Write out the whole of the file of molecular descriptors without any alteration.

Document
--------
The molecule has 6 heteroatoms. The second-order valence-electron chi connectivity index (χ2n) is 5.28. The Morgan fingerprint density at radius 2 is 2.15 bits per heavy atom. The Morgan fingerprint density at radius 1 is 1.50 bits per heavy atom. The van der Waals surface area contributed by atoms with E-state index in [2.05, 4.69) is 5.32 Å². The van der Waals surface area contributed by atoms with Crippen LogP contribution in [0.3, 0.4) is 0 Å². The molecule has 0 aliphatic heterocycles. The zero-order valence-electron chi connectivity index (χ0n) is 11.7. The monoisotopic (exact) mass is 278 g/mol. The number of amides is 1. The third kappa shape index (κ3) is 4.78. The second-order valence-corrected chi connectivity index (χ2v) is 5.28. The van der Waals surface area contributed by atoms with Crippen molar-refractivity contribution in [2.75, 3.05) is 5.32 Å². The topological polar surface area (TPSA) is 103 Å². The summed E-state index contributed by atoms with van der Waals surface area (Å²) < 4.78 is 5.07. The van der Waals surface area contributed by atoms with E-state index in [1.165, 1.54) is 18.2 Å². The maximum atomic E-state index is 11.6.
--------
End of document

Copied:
The molecule has 6 heteroatoms. The second-order valence-electron chi connectivity index (χ2n) is 5.28. The Morgan fingerprint density at radius 2 is 2.15 bits per heavy atom. The Morgan fingerprint density at radius 1 is 1.50 bits per heavy atom. The van der Waals surface area contributed by atoms with E-state index in [2.05, 4.69) is 5.32 Å². The van der Waals surface area contributed by atoms with Crippen LogP contribution in [0.3, 0.4) is 0 Å². The molecule has 0 aliphatic heterocycles. The zero-order valence-electron chi connectivity index (χ0n) is 11.7. The monoisotopic (exact) mass is 278 g/mol. The number of amides is 1. The third kappa shape index (κ3) is 4.78. The second-order valence-corrected chi connectivity index (χ2v) is 5.28. The van der Waals surface area contributed by atoms with Crippen molar-refractivity contribution in [2.75, 3.05) is 5.32 Å². The topological polar surface area (TPSA) is 103 Å². The summed E-state index contributed by atoms with van der Waals surface area (Å²) < 4.78 is 5.07. The van der Waals surface area contributed by atoms with E-state index in [1.165, 1.54) is 18.2 Å². The maximum atomic E-state index is 11.6.